three decades, the graphic industry has experienced a true revolution: A
trade dominated by craftsmen is now a world of computer nerds; stripping
tables, masking tapes, knives and typesetting machines have been replaced
by mice, computers and printers. The computers took over word processing
and typesetting in the beginning of the 80's. After that, thanks to
FreeHand and PageMaker, creating graphs and page layouts was computerised.
Later on, when the computers became even more powerful, they took over
also in image processing and colour separations. Now, in the last phase,
also prepress and composition are being digitised. As a consequence,
films, contact frames and cromalines are becoming things of the past. Even
the printing process itself is currently being computerised by various
digital printing machines.
computer technology has developed in the course of years – and
fortunately so. The incompatibilities of the early days are gone by. Fonts
and file formats have been standardised; therefore a fully digital
workflow has been formed into a reliable and high-quality working method.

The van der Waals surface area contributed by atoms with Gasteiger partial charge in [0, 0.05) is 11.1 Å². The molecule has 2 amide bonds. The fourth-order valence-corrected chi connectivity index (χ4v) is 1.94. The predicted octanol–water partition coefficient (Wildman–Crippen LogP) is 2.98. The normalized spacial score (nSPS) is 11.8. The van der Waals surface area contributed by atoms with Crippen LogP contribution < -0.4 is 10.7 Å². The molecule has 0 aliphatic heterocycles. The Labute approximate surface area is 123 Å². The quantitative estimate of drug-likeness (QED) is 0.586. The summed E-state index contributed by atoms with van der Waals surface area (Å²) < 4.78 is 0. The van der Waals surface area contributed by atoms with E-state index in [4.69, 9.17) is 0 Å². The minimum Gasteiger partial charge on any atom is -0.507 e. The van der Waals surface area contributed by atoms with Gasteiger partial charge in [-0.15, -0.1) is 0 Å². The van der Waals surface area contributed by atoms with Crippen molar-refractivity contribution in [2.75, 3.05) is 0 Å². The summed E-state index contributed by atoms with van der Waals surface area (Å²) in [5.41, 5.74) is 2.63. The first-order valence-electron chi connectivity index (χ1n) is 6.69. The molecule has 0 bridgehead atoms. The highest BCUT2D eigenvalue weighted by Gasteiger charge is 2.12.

This development has been greatly enhanced by the pdf file format
developed by Adobe. Thanks to the latest format of pdf, all elements of a
publication complete with colour separations and fonts are reliably
brought through the manufacturing process. Therefore the pdf file format
is also being awarded by ISO certification!
of graphic publications has been enhanced by faster electronic data
communication. The complete material of a print job can now be quickly
transferred between editorial offices, advertising agencies and printers.
At best, it is now possible to transfer a large magazine in a few hours
from the customer's computer screen to the printing machine – even if
the customer is located on the other side of the globe!